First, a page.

With the Quad under construction this summer, we had to alter our well-worn walking habits. One day as I followed an unfamiliar path, I stopped and became quiet and calm. I had an epiphany. Not a mindless melancholy, but a rational realization—the Quad is our center, a necessary feature of our world, our commons. I missed it.
Lafayette College came to this ground, the Mt. Washington prominence, because of the insight of one, unusually confident, man.
In 1832, President Junkin submitted that the College suffered due to inadequate housing and insufficient funding. Meanwhile a stalwart Lafayette trustee, James Madison Porter, was looking north down the street from his Easton home. He stared across the unbridged Bushkill Creek at the sheer, nearly vertical, naked wall, which defined the creek’s north bank. There was enough land atop to call it a plateau. Barren and almost treeless, the site was without ornament except for a withering sour apple orchard.
Porter struck an agreement to acquire seven acres of this plateau for the emergent Lafayette College. Constructioneers were hired. Prices were agreed to, subject to students providing much of the labor—with faculty pitching in as well. South College was built.
Students turned the apple orchard into firewood. They relocated rocks and boulders using them to shore up the sheer wall. Wooden timbers were set, creating a crude stairway from the plateau down the steep 160 feet to the creek. And from the outset each graduating class planted a tree.
Students and faculty often labored together. They became a community. They forged a future. The plateau’s plains became their commons. Their legacy became our destiny. Their commons continues today as ours.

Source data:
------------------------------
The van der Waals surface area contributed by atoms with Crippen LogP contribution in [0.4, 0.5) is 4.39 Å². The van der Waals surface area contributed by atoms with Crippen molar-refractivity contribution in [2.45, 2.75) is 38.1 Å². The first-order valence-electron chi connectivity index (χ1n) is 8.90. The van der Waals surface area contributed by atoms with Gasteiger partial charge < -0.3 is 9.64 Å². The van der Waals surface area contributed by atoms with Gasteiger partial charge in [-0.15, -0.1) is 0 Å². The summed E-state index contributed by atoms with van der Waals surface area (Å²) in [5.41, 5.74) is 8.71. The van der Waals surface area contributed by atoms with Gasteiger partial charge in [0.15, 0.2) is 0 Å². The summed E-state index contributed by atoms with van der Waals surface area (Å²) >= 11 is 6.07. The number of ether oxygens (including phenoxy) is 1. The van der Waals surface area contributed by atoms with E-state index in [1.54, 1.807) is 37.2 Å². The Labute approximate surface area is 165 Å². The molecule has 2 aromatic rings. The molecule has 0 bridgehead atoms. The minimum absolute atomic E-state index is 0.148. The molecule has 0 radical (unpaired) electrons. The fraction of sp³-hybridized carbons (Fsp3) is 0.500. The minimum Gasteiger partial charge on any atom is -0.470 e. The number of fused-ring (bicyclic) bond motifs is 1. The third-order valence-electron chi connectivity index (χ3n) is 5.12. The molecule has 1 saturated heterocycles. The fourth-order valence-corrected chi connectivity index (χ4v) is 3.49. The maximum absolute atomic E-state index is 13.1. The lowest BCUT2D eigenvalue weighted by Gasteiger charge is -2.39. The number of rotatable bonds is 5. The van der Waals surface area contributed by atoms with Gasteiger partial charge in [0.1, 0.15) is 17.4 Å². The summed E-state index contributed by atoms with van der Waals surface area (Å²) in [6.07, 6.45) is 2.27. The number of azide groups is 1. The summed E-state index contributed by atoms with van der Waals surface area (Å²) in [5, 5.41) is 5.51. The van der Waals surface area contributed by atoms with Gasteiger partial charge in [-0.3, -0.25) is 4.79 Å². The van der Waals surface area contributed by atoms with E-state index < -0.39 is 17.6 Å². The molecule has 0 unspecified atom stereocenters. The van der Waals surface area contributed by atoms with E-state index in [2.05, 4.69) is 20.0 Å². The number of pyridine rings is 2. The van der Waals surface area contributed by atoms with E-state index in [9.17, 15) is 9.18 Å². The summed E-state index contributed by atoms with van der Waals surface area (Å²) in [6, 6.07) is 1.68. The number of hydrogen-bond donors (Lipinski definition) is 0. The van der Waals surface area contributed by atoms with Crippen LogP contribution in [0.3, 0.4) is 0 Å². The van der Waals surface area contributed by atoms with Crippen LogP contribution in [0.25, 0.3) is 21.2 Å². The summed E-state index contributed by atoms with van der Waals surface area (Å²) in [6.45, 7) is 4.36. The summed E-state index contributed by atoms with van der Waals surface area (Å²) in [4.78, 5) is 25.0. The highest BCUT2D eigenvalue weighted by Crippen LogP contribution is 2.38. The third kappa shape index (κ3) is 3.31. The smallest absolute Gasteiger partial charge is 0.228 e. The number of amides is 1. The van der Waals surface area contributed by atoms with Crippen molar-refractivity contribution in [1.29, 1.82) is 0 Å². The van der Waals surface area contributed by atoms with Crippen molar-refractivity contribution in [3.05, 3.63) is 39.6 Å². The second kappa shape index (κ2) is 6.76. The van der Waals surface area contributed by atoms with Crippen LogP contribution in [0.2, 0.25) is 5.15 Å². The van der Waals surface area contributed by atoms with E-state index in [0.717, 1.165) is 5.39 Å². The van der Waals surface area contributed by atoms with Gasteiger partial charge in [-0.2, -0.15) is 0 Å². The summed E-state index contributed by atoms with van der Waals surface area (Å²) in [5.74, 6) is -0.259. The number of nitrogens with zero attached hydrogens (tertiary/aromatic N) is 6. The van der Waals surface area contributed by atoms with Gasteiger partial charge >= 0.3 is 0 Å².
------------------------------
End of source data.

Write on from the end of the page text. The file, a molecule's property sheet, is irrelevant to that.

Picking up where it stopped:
After 180 years and a dozen acquisitions, Lafayette’s main campus is 110 acres. Our greens are surrounded by beautiful buildings each uniquely adapted to our instructional and educational needs. Our commons maintains its status as an integrating hub in this community’s commonweal. It connects us all—faculty to student, department to department, building to building. On this lawn, all intersects.
Skillman Library and its grand steps preside over our commons. Here Bill Buckley introduced us to thoughtful conservatism; Vernon Jordan deepened our understanding of oppression and struggle; Meryl Streep sang to us and made us long to visit Africa; Neil Armstrong carried us aloft with a powerfully transcendent heroism; and Maya Angelou stirred our souls with lyrical wisdom.
The Quad is our outdoor classroom; it is where we convocare to start the academic year; where we reconvene at year’s end to herald student achievements at graduation; where alumni reconnect and reflect.
Our renewed Quad will be enhanced—for ambitious discourse and serendipitous learning; for engagement and exchange.